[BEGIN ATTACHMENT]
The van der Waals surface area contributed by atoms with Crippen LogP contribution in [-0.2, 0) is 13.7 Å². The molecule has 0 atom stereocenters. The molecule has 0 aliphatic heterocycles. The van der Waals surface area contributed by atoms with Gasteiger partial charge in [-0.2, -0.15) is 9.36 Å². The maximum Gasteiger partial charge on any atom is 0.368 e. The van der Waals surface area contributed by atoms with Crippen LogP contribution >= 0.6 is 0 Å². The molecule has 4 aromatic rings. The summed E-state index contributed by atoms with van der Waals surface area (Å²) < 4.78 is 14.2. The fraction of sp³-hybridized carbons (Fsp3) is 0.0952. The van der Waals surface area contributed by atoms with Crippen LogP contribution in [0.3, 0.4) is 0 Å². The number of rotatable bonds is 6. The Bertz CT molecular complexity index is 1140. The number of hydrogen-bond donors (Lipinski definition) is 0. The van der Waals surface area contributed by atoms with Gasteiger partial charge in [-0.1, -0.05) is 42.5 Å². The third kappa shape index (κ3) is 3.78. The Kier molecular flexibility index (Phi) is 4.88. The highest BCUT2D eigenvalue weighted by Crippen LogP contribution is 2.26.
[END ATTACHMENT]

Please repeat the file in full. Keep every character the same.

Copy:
The van der Waals surface area contributed by atoms with Crippen LogP contribution in [-0.2, 0) is 13.7 Å². The molecule has 0 atom stereocenters. The molecule has 0 aliphatic heterocycles. The van der Waals surface area contributed by atoms with Gasteiger partial charge in [-0.2, -0.15) is 9.36 Å². The maximum Gasteiger partial charge on any atom is 0.368 e. The van der Waals surface area contributed by atoms with Crippen LogP contribution >= 0.6 is 0 Å². The molecule has 4 aromatic rings. The summed E-state index contributed by atoms with van der Waals surface area (Å²) < 4.78 is 14.2. The fraction of sp³-hybridized carbons (Fsp3) is 0.0952. The van der Waals surface area contributed by atoms with Crippen LogP contribution in [0.3, 0.4) is 0 Å². The number of rotatable bonds is 6. The Bertz CT molecular complexity index is 1140. The number of hydrogen-bond donors (Lipinski definition) is 0. The van der Waals surface area contributed by atoms with Gasteiger partial charge in [-0.1, -0.05) is 42.5 Å². The third kappa shape index (κ3) is 3.78. The Kier molecular flexibility index (Phi) is 4.88. The highest BCUT2D eigenvalue weighted by Crippen LogP contribution is 2.26.